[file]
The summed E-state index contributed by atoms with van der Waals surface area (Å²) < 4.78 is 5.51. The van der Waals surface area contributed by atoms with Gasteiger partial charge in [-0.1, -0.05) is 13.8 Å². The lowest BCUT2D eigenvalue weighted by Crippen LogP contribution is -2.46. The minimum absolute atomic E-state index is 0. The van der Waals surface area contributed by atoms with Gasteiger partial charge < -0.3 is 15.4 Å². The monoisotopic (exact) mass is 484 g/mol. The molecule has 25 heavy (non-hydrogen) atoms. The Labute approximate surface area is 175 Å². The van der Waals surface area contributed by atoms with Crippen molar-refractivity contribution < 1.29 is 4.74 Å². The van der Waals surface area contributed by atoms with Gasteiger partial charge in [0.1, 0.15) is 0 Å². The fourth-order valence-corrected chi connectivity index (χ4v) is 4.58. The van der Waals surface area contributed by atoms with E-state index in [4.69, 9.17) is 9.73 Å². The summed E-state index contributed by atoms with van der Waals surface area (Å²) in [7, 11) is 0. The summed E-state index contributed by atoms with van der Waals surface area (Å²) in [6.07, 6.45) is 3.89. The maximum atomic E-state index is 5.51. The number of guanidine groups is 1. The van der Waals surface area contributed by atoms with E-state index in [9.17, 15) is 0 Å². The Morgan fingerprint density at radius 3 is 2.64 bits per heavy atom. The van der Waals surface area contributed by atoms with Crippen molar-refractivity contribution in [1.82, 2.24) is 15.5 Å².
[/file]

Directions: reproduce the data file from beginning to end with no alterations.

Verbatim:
The summed E-state index contributed by atoms with van der Waals surface area (Å²) < 4.78 is 5.51. The van der Waals surface area contributed by atoms with Gasteiger partial charge in [-0.1, -0.05) is 13.8 Å². The lowest BCUT2D eigenvalue weighted by Crippen LogP contribution is -2.46. The minimum absolute atomic E-state index is 0. The van der Waals surface area contributed by atoms with Gasteiger partial charge < -0.3 is 15.4 Å². The monoisotopic (exact) mass is 484 g/mol. The molecule has 25 heavy (non-hydrogen) atoms. The Labute approximate surface area is 175 Å². The van der Waals surface area contributed by atoms with Crippen molar-refractivity contribution < 1.29 is 4.74 Å². The van der Waals surface area contributed by atoms with Gasteiger partial charge in [0.1, 0.15) is 0 Å². The fourth-order valence-corrected chi connectivity index (χ4v) is 4.58. The van der Waals surface area contributed by atoms with E-state index in [4.69, 9.17) is 9.73 Å². The summed E-state index contributed by atoms with van der Waals surface area (Å²) in [7, 11) is 0. The summed E-state index contributed by atoms with van der Waals surface area (Å²) in [6.07, 6.45) is 3.89. The maximum atomic E-state index is 5.51. The number of guanidine groups is 1. The van der Waals surface area contributed by atoms with E-state index in [9.17, 15) is 0 Å². The Morgan fingerprint density at radius 3 is 2.64 bits per heavy atom. The van der Waals surface area contributed by atoms with Crippen molar-refractivity contribution in [1.82, 2.24) is 15.5 Å².